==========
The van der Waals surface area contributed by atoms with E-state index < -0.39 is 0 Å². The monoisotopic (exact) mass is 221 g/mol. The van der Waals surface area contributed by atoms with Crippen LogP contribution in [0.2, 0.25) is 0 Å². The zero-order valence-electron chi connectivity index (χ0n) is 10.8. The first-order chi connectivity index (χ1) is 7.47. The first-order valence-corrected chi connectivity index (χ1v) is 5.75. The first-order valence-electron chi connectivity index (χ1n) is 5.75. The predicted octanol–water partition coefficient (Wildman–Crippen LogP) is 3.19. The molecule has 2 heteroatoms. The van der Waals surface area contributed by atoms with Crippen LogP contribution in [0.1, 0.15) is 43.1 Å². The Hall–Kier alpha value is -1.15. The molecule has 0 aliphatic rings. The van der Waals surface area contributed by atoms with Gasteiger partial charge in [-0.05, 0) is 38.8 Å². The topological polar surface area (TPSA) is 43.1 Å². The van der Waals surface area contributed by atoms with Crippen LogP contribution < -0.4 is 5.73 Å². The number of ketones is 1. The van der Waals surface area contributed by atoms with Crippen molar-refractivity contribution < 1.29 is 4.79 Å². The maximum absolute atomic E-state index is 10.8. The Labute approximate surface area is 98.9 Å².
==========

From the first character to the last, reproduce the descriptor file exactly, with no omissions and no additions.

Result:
The van der Waals surface area contributed by atoms with E-state index < -0.39 is 0 Å². The monoisotopic (exact) mass is 221 g/mol. The van der Waals surface area contributed by atoms with Crippen LogP contribution in [0.2, 0.25) is 0 Å². The zero-order valence-electron chi connectivity index (χ0n) is 10.8. The first-order chi connectivity index (χ1) is 7.47. The first-order valence-corrected chi connectivity index (χ1v) is 5.75. The first-order valence-electron chi connectivity index (χ1n) is 5.75. The predicted octanol–water partition coefficient (Wildman–Crippen LogP) is 3.19. The molecule has 2 heteroatoms. The van der Waals surface area contributed by atoms with Crippen LogP contribution in [0.1, 0.15) is 43.1 Å². The Hall–Kier alpha value is -1.15. The molecule has 0 aliphatic rings. The van der Waals surface area contributed by atoms with Gasteiger partial charge in [-0.05, 0) is 38.8 Å². The topological polar surface area (TPSA) is 43.1 Å². The van der Waals surface area contributed by atoms with Crippen LogP contribution < -0.4 is 5.73 Å². The number of ketones is 1. The van der Waals surface area contributed by atoms with Crippen molar-refractivity contribution < 1.29 is 4.79 Å². The maximum absolute atomic E-state index is 10.8. The Labute approximate surface area is 98.9 Å².